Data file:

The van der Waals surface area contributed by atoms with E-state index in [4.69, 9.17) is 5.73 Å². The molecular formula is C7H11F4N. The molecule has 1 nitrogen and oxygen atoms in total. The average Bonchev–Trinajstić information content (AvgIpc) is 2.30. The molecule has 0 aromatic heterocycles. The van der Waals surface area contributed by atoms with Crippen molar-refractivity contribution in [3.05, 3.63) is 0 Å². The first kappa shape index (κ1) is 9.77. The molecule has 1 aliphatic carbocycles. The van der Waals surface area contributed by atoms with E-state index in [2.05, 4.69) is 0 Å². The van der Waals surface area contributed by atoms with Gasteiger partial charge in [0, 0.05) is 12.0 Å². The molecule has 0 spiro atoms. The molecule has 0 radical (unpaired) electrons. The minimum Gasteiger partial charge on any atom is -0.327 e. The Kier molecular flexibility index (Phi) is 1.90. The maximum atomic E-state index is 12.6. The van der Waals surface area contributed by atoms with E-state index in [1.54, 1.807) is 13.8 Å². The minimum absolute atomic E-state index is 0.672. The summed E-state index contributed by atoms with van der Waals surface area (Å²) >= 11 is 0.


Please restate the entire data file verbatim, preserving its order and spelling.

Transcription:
The van der Waals surface area contributed by atoms with E-state index in [4.69, 9.17) is 5.73 Å². The molecular formula is C7H11F4N. The molecule has 1 nitrogen and oxygen atoms in total. The average Bonchev–Trinajstić information content (AvgIpc) is 2.30. The molecule has 0 aromatic heterocycles. The van der Waals surface area contributed by atoms with Crippen molar-refractivity contribution in [3.05, 3.63) is 0 Å². The first kappa shape index (κ1) is 9.77. The molecule has 1 aliphatic carbocycles. The van der Waals surface area contributed by atoms with E-state index in [2.05, 4.69) is 0 Å². The van der Waals surface area contributed by atoms with Gasteiger partial charge in [0, 0.05) is 12.0 Å². The molecule has 0 spiro atoms. The molecule has 0 radical (unpaired) electrons. The minimum Gasteiger partial charge on any atom is -0.327 e. The Kier molecular flexibility index (Phi) is 1.90. The maximum atomic E-state index is 12.6. The van der Waals surface area contributed by atoms with E-state index in [1.54, 1.807) is 13.8 Å². The minimum absolute atomic E-state index is 0.672. The summed E-state index contributed by atoms with van der Waals surface area (Å²) >= 11 is 0.